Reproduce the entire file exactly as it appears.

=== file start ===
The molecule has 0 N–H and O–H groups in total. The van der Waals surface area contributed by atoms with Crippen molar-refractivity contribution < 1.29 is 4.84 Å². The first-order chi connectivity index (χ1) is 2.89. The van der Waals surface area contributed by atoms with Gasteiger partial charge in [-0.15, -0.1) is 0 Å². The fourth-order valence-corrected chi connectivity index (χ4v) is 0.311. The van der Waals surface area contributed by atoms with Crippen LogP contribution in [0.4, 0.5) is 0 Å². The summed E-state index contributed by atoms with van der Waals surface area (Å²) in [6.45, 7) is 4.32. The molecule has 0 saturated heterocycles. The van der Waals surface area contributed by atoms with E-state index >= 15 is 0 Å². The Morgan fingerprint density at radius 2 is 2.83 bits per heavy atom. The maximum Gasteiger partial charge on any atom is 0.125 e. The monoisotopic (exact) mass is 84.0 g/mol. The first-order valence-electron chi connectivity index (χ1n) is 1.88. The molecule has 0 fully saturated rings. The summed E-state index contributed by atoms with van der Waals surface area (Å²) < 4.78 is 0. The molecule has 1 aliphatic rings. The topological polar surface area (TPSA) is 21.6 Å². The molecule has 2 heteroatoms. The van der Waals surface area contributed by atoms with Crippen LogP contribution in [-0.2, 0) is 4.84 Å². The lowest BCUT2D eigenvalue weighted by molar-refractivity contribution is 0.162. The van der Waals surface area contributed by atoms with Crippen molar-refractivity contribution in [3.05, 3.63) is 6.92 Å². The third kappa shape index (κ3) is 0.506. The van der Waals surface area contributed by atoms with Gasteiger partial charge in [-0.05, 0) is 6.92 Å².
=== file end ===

The molecule has 0 N–H and O–H groups in total. The van der Waals surface area contributed by atoms with Crippen molar-refractivity contribution < 1.29 is 4.84 Å². The first-order chi connectivity index (χ1) is 2.89. The van der Waals surface area contributed by atoms with Gasteiger partial charge in [-0.15, -0.1) is 0 Å². The fourth-order valence-corrected chi connectivity index (χ4v) is 0.311. The van der Waals surface area contributed by atoms with Crippen LogP contribution in [0.4, 0.5) is 0 Å². The summed E-state index contributed by atoms with van der Waals surface area (Å²) in [6.45, 7) is 4.32. The molecule has 0 saturated heterocycles. The van der Waals surface area contributed by atoms with E-state index >= 15 is 0 Å². The Morgan fingerprint density at radius 2 is 2.83 bits per heavy atom. The maximum Gasteiger partial charge on any atom is 0.125 e. The monoisotopic (exact) mass is 84.0 g/mol. The first-order valence-electron chi connectivity index (χ1n) is 1.88. The molecule has 0 fully saturated rings. The summed E-state index contributed by atoms with van der Waals surface area (Å²) < 4.78 is 0. The molecule has 1 aliphatic rings. The topological polar surface area (TPSA) is 21.6 Å². The molecule has 2 heteroatoms. The van der Waals surface area contributed by atoms with Crippen LogP contribution in [-0.2, 0) is 4.84 Å². The lowest BCUT2D eigenvalue weighted by molar-refractivity contribution is 0.162. The van der Waals surface area contributed by atoms with Crippen molar-refractivity contribution in [3.05, 3.63) is 6.92 Å². The third kappa shape index (κ3) is 0.506. The van der Waals surface area contributed by atoms with Gasteiger partial charge in [-0.05, 0) is 6.92 Å².